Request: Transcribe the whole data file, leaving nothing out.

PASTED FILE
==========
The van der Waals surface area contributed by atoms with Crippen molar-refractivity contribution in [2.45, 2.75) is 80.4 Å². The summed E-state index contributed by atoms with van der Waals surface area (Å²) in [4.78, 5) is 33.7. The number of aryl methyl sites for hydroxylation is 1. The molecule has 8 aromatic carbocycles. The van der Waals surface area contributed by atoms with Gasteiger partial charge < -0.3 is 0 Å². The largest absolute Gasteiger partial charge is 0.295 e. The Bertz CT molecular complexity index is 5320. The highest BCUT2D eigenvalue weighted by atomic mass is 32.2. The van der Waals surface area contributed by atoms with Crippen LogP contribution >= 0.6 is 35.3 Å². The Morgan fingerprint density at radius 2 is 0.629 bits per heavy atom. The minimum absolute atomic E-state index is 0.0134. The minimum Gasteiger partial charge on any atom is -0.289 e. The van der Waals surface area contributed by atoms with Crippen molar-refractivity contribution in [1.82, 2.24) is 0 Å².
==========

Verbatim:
The van der Waals surface area contributed by atoms with Crippen molar-refractivity contribution in [2.45, 2.75) is 80.4 Å². The summed E-state index contributed by atoms with van der Waals surface area (Å²) in [4.78, 5) is 33.7. The number of aryl methyl sites for hydroxylation is 1. The molecule has 8 aromatic carbocycles. The van der Waals surface area contributed by atoms with Gasteiger partial charge < -0.3 is 0 Å². The largest absolute Gasteiger partial charge is 0.295 e. The Bertz CT molecular complexity index is 5320. The highest BCUT2D eigenvalue weighted by atomic mass is 32.2. The van der Waals surface area contributed by atoms with Crippen LogP contribution >= 0.6 is 35.3 Å². The Morgan fingerprint density at radius 2 is 0.629 bits per heavy atom. The minimum absolute atomic E-state index is 0.0134. The minimum Gasteiger partial charge on any atom is -0.289 e. The van der Waals surface area contributed by atoms with Crippen molar-refractivity contribution in [1.82, 2.24) is 0 Å².